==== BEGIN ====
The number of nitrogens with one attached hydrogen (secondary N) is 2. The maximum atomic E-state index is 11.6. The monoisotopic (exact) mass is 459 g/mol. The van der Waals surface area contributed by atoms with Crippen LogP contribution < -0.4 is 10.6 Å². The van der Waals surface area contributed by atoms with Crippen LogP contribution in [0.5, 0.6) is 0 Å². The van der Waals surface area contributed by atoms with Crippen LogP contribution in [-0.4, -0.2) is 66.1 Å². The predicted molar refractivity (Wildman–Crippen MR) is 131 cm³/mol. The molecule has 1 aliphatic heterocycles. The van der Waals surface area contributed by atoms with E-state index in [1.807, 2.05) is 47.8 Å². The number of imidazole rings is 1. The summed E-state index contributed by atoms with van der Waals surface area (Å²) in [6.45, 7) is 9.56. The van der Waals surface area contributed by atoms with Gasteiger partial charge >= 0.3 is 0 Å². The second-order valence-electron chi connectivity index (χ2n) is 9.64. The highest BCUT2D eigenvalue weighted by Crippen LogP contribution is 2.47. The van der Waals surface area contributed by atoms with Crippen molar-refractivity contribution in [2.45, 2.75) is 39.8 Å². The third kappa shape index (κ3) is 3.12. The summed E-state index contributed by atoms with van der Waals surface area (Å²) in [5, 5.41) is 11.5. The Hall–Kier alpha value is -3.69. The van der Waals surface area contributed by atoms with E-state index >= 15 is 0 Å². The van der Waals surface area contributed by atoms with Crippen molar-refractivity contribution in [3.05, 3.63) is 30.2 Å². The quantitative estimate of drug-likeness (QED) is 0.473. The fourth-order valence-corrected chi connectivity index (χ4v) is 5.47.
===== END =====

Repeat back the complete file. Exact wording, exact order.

The number of nitrogens with one attached hydrogen (secondary N) is 2. The maximum atomic E-state index is 11.6. The monoisotopic (exact) mass is 459 g/mol. The van der Waals surface area contributed by atoms with Crippen LogP contribution < -0.4 is 10.6 Å². The van der Waals surface area contributed by atoms with Crippen LogP contribution in [0.5, 0.6) is 0 Å². The van der Waals surface area contributed by atoms with Crippen LogP contribution in [-0.4, -0.2) is 66.1 Å². The predicted molar refractivity (Wildman–Crippen MR) is 131 cm³/mol. The molecule has 1 aliphatic heterocycles. The van der Waals surface area contributed by atoms with E-state index in [1.807, 2.05) is 47.8 Å². The number of imidazole rings is 1. The summed E-state index contributed by atoms with van der Waals surface area (Å²) in [6.45, 7) is 9.56. The van der Waals surface area contributed by atoms with Gasteiger partial charge >= 0.3 is 0 Å². The second-order valence-electron chi connectivity index (χ2n) is 9.64. The highest BCUT2D eigenvalue weighted by Crippen LogP contribution is 2.47. The van der Waals surface area contributed by atoms with Crippen molar-refractivity contribution in [2.45, 2.75) is 39.8 Å². The third kappa shape index (κ3) is 3.12. The summed E-state index contributed by atoms with van der Waals surface area (Å²) in [5, 5.41) is 11.5. The Hall–Kier alpha value is -3.69. The van der Waals surface area contributed by atoms with E-state index >= 15 is 0 Å². The van der Waals surface area contributed by atoms with Crippen molar-refractivity contribution in [3.05, 3.63) is 30.2 Å². The quantitative estimate of drug-likeness (QED) is 0.473. The fourth-order valence-corrected chi connectivity index (χ4v) is 5.47.